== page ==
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The Neural Basis of Free WillCriterial Causation$
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Peter Ulric Tse

Print publication date: 2013

Print ISBN-13: 9780262019101

Published to MIT Press Scholarship Online: August 2013

DOI: 10.7551/mitpress/9780262019101.001.0001

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Overview of Arguments

Overview of Arguments

Chapter:
(p.11) 2 Overview of Arguments
Source:
The Neural Basis of Free Will
Author(s):

Peter Ulric Tse

Publisher:
The MIT Press
DOI:10.7551/mitpress/9780262019101.003.0002

This chapter explores the classical debates regarding mental causation and free will, even those that existed before neuroscience came about. It begins at the most fundamental physical level by reviewing evidence of the reality of an ontologically indeterministic universe. Although a nonindeterministic form of local randomness alone would suffice for the main argument concerning what neurons do, this is where most of the arguments in this book are based. The central philosophical argument opposing the logical possibility of mental causation is challenged here, with a counterargument stating that the core argument of physical reductionists against the possibility of mental causation rests on the impossibility of self-causation; if determinism were the case, then these arguments would indeed be correct, and mental causation and a “strong free will” would be logically ruled out.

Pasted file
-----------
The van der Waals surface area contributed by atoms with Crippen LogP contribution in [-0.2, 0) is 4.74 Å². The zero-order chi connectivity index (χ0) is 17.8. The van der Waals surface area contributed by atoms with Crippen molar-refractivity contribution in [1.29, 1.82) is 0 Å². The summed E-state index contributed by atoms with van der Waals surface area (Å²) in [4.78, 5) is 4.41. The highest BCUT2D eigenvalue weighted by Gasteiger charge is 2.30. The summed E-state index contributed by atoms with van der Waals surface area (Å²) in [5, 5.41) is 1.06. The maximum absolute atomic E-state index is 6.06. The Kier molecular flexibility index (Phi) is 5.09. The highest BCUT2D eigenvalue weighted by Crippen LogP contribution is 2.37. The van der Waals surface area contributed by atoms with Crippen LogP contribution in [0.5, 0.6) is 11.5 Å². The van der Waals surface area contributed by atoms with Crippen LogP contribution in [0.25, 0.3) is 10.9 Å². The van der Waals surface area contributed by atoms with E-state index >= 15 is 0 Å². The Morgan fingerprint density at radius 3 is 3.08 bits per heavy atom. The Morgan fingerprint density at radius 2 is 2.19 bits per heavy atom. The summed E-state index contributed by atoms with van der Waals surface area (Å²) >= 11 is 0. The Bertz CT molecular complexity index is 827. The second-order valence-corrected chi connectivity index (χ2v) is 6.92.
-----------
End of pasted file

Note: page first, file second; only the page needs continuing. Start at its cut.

Keywords:   mental causation, free will, neuroscience, ontologically indeterministic universe, physical reductionists, impossibility of self-causation, strong free will

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